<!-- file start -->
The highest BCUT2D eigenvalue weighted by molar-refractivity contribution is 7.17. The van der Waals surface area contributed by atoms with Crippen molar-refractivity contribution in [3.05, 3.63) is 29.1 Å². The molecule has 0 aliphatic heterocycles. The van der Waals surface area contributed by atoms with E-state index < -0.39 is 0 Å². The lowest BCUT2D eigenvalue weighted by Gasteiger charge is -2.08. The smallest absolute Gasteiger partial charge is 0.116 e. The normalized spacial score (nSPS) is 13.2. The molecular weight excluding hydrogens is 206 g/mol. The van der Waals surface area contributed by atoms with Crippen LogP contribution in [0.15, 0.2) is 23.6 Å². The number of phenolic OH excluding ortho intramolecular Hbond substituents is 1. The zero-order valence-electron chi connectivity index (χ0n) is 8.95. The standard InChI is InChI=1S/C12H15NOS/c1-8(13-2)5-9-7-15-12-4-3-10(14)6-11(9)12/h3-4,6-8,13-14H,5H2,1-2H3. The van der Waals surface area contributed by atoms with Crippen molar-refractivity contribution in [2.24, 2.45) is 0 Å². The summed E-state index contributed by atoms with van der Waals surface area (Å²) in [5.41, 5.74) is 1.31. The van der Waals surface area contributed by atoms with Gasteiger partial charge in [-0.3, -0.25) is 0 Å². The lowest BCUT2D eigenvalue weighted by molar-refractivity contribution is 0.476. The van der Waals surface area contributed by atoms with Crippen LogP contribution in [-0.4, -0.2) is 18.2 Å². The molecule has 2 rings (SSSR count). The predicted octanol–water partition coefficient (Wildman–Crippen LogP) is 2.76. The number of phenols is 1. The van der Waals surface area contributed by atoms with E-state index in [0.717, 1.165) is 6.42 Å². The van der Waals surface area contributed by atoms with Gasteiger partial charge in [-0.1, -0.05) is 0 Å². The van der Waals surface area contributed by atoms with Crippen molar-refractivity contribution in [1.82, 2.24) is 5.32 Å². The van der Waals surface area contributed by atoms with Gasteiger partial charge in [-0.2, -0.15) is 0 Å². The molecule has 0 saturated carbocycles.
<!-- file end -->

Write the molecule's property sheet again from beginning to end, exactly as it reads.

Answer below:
The highest BCUT2D eigenvalue weighted by molar-refractivity contribution is 7.17. The van der Waals surface area contributed by atoms with Crippen molar-refractivity contribution in [3.05, 3.63) is 29.1 Å². The molecule has 0 aliphatic heterocycles. The van der Waals surface area contributed by atoms with E-state index < -0.39 is 0 Å². The lowest BCUT2D eigenvalue weighted by Gasteiger charge is -2.08. The smallest absolute Gasteiger partial charge is 0.116 e. The normalized spacial score (nSPS) is 13.2. The molecular weight excluding hydrogens is 206 g/mol. The van der Waals surface area contributed by atoms with Crippen LogP contribution in [0.15, 0.2) is 23.6 Å². The number of phenolic OH excluding ortho intramolecular Hbond substituents is 1. The zero-order valence-electron chi connectivity index (χ0n) is 8.95. The standard InChI is InChI=1S/C12H15NOS/c1-8(13-2)5-9-7-15-12-4-3-10(14)6-11(9)12/h3-4,6-8,13-14H,5H2,1-2H3. The van der Waals surface area contributed by atoms with Crippen molar-refractivity contribution in [2.24, 2.45) is 0 Å². The summed E-state index contributed by atoms with van der Waals surface area (Å²) in [5.41, 5.74) is 1.31. The van der Waals surface area contributed by atoms with Gasteiger partial charge in [-0.3, -0.25) is 0 Å². The lowest BCUT2D eigenvalue weighted by molar-refractivity contribution is 0.476. The van der Waals surface area contributed by atoms with Crippen LogP contribution in [-0.4, -0.2) is 18.2 Å². The molecule has 2 rings (SSSR count). The predicted octanol–water partition coefficient (Wildman–Crippen LogP) is 2.76. The number of phenols is 1. The van der Waals surface area contributed by atoms with E-state index in [0.717, 1.165) is 6.42 Å². The van der Waals surface area contributed by atoms with Gasteiger partial charge in [-0.1, -0.05) is 0 Å². The van der Waals surface area contributed by atoms with Crippen molar-refractivity contribution in [1.82, 2.24) is 5.32 Å². The van der Waals surface area contributed by atoms with Gasteiger partial charge in [-0.2, -0.15) is 0 Å². The molecule has 0 saturated carbocycles.